Supreme Court Ruling on 401(k) Fees


Earlier this week, the Supreme Court released a sweeping 9-0 ruling determining that employers can be sued if they do not fulfill their “continuing duty to monitor” 401(k) investment funds for unnecessarily high fees.

The decision, Tibble et al. v. Edison International et al., involved Edison International, based in Rosemead, California, and dealt with the increasingly controversial issue of fees in retirement plans. Many fees, including those of investment managers, are paid indirectly through deductions to the gains and losses of investment funds. Recent regulations have shifted towards more transparency from fund managers, but the high court’s ruling shifts responsibility over monitoring away from plan participants and towards employers and plan administrators.

The lawsuit, which has raged on since 2007, involved allegations by Edison employees that the employer violated its fiduciary duty by not selecting lower-cost institutional classes that were comparable to higher-priced retail funds offered in the plan.

Key Takeaways

The Supreme Court cited a continuing duty to “monitor and improve” plan investments, which extends beyond the initial selection of investment funds. The decision will likely boost several pending class-action suits and result in an increase in litigation over similar claims.

According to the Los Angeles Times, “[o]bservers said the Supreme Court decision would heighten responsibilities of 401(k) plan administrators, who are already fiduciaries under ERISA but may not be exercising proper due diligence.”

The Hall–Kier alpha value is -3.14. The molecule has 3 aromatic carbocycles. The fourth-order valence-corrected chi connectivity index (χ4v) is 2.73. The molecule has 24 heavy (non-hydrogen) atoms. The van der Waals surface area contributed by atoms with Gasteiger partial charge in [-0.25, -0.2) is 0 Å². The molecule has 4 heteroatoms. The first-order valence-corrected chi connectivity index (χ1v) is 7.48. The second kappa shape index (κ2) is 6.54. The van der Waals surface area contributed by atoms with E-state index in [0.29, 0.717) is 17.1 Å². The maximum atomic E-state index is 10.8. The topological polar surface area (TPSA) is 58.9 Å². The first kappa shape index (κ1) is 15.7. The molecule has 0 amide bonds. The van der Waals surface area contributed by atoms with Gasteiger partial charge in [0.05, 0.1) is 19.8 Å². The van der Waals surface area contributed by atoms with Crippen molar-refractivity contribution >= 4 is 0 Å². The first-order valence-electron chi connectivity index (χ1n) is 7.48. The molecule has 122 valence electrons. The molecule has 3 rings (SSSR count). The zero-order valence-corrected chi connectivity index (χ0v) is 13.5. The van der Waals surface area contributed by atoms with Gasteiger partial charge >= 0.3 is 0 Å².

It’s important to note that the decision does not require plans to provide cheaper funds. Rather, it puts the onus on plan administrators to have a process by which various options available to the plan have been dutifully considered and to be able to demonstrate satisfactory reasons for their conclusions.

Plan administrators should take stock of their current practices regarding their fiduciary duties and investment monitoring. Boards, committees, and individuals charged with plan governance would do well to consider some of the following courses of action:

  • Obtain fiduciary training for key plan management personnel who execute fiduciary duties.
  • Evaluate investment advisors who assist in the selection of plan investments for potential conflicts-of-interest.
  • Plans should seek advisors that will assist plan management in fulfilling their fiduciary responsibilities. Luckily, in recent years an increasing  number of advisors with qualified plan expertise have come on the scene with a focus on more than investment advice.
  • Don’t let your plan operate on “auto-pilot”. Plan governance is an active role and the reasoning for key decisions should be clearly understood and documented.

Nathan Johnston, CPA